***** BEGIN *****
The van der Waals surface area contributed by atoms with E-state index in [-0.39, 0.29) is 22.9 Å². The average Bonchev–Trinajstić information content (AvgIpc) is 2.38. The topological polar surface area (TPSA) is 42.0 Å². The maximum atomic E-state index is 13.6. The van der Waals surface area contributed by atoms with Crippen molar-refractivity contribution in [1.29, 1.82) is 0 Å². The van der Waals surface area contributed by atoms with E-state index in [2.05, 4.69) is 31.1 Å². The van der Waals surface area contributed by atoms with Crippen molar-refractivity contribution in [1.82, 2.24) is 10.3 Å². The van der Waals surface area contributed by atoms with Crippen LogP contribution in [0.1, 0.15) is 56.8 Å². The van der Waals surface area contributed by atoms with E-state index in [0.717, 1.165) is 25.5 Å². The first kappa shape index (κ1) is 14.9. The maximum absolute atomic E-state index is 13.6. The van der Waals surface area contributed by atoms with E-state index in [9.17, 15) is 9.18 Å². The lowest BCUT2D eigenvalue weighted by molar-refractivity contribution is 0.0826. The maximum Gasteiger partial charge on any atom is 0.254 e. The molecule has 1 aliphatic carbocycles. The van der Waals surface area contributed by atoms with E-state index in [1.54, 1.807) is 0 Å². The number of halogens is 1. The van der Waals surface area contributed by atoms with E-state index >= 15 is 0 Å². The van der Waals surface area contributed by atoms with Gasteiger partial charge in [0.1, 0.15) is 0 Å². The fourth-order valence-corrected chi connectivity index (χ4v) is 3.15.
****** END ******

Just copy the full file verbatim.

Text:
The van der Waals surface area contributed by atoms with E-state index in [-0.39, 0.29) is 22.9 Å². The average Bonchev–Trinajstić information content (AvgIpc) is 2.38. The topological polar surface area (TPSA) is 42.0 Å². The maximum atomic E-state index is 13.6. The van der Waals surface area contributed by atoms with Crippen molar-refractivity contribution in [1.29, 1.82) is 0 Å². The van der Waals surface area contributed by atoms with E-state index in [2.05, 4.69) is 31.1 Å². The van der Waals surface area contributed by atoms with Crippen molar-refractivity contribution in [1.82, 2.24) is 10.3 Å². The van der Waals surface area contributed by atoms with Crippen LogP contribution in [0.1, 0.15) is 56.8 Å². The van der Waals surface area contributed by atoms with E-state index in [0.717, 1.165) is 25.5 Å². The first kappa shape index (κ1) is 14.9. The maximum absolute atomic E-state index is 13.6. The van der Waals surface area contributed by atoms with E-state index in [9.17, 15) is 9.18 Å². The lowest BCUT2D eigenvalue weighted by molar-refractivity contribution is 0.0826. The maximum Gasteiger partial charge on any atom is 0.254 e. The molecule has 1 aliphatic carbocycles. The van der Waals surface area contributed by atoms with E-state index in [1.54, 1.807) is 0 Å². The number of halogens is 1. The van der Waals surface area contributed by atoms with E-state index >= 15 is 0 Å². The van der Waals surface area contributed by atoms with Gasteiger partial charge in [0.1, 0.15) is 0 Å². The fourth-order valence-corrected chi connectivity index (χ4v) is 3.15.